President Bush ordered the intelligence community in 2003 to centralize data on terrorism suspects, and U.S. agencies at home and abroad now send everything they collect to TIDE. It arrives electronically as names to be added or as additional information about people already in the system.
The 80 TIDE analysts get "thousands of messages a day," Travers said, much of the data "fragmentary," "inconsistent" and "sometimes just flat-out wrong." Often the analysts go back to the intelligence agencies for details. "Sometimes you'll get sort of corroborating information," he said, "but many times you're not going to get much. What we use here, rightly or wrongly, is a reasonable-suspicion standard."
Each TIDE listee is given a number, and statistics are kept on nationality and ethnic and religious groups. Some files include aliases and sightings, and others are just a full or partial name, perhaps with a sketchy biography. Sunni and Shiite Muslims are the fastest-growing categories in a database whose entries include Saudi financiers and Colombian revolutionaries. U.S. citizens -- who Travers said make up less than 5 percent of listings -- are included if an "international terrorism nexus" is established. A similar exception for the administration's warrantless wiretap program came under court challenge from privacy and civil rights advocates.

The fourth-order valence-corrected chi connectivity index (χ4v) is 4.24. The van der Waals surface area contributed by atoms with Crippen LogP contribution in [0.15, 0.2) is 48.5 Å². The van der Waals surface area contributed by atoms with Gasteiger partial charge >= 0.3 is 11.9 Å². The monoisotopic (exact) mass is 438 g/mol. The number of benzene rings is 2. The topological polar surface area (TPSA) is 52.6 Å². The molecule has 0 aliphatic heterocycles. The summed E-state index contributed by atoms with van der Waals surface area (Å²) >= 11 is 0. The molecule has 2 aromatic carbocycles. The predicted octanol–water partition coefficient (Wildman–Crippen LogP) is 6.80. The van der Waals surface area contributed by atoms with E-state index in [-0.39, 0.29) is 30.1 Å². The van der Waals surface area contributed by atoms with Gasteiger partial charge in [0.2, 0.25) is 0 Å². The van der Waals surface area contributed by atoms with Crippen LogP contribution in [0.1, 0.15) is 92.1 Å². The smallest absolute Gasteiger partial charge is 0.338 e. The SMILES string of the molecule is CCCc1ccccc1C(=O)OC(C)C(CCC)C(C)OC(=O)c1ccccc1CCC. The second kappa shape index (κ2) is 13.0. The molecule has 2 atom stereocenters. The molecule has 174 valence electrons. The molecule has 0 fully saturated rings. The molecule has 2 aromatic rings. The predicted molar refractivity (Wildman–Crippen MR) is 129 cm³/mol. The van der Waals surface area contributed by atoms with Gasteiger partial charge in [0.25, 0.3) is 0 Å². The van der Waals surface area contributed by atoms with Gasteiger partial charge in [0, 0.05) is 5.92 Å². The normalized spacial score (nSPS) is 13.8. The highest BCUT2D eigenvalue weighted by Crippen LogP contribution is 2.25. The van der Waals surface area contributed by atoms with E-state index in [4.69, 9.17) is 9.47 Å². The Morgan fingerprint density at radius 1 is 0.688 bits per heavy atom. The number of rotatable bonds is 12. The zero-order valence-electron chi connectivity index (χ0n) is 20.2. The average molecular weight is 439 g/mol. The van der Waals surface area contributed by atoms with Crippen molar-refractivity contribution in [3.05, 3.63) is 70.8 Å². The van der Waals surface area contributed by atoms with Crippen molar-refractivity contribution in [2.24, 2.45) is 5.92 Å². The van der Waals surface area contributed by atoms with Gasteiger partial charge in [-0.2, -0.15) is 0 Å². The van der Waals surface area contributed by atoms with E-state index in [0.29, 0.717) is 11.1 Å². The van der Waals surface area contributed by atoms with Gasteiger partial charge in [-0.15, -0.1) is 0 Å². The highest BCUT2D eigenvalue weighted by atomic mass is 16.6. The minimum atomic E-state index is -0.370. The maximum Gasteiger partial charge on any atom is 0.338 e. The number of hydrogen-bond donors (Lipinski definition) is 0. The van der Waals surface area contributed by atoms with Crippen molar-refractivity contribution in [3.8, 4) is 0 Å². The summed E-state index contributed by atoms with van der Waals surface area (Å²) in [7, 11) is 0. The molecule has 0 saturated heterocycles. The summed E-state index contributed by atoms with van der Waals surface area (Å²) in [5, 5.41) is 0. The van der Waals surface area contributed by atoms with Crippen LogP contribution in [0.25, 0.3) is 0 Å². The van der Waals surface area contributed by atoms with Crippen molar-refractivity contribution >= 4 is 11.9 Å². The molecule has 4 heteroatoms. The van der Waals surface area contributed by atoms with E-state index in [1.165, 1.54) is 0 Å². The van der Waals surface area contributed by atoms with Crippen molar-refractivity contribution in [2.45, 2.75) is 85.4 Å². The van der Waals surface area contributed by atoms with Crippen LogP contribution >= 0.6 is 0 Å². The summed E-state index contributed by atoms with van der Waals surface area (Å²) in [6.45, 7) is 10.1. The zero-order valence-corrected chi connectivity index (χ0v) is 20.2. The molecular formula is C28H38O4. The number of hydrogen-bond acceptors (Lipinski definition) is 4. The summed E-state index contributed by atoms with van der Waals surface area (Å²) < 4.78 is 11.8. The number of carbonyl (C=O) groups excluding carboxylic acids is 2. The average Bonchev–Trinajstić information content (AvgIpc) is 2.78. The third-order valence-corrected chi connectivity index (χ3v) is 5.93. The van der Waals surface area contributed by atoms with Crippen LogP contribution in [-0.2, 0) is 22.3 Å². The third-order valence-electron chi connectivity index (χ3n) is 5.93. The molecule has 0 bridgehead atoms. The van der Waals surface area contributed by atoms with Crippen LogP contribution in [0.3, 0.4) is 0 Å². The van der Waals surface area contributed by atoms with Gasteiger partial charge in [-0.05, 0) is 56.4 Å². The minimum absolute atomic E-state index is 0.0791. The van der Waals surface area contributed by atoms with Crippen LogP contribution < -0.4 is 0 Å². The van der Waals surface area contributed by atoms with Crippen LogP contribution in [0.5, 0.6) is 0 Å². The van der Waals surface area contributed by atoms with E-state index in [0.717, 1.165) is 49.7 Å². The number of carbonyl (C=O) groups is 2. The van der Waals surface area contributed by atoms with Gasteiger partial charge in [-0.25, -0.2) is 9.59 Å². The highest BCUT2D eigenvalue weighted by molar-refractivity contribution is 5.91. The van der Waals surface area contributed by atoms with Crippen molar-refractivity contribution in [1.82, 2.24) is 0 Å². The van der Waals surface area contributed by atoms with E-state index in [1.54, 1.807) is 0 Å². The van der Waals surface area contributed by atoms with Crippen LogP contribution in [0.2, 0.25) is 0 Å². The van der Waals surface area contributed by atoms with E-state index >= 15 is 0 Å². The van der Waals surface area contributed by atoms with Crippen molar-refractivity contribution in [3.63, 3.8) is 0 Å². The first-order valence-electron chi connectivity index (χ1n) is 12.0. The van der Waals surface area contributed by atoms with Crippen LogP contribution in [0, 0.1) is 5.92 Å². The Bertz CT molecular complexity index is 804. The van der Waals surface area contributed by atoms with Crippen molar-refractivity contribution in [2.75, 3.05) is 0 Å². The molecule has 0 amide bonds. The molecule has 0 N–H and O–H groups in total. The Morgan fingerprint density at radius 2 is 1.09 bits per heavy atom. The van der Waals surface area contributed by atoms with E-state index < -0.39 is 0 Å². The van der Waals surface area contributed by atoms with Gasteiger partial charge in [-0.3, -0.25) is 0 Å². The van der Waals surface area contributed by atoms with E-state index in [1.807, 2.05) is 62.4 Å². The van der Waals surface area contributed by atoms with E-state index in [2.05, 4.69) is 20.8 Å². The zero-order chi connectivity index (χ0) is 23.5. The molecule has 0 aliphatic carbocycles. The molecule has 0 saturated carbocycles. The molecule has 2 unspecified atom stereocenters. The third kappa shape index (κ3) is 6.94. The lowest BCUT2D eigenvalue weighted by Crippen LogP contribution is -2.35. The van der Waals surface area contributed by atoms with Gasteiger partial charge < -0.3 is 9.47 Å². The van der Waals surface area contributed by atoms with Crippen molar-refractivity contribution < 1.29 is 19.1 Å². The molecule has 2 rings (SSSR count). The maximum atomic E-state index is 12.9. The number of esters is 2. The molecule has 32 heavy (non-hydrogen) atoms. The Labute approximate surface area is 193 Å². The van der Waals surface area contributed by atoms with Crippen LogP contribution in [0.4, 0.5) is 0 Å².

Every night at 10, TIDE dumps an unclassified version of that day's harvest -- names, dates of birth, countries of origin and passport information -- into a database belonging to the FBI's Terrorist Screening Center. TIDE's most sensitive information is not included. The FBI adds data about U.S. suspects with no international ties for a combined daily total of 1,000 to 1,500 new names.
Between 5 and 6 a.m., a shift of 24 analysts drawn from the agencies that use watch lists begins a new winnowing process at the center's Crystal City office. The analysts have access to case files at TIDE and the original intelligence sources, said the center's acting director, Rick Kopel.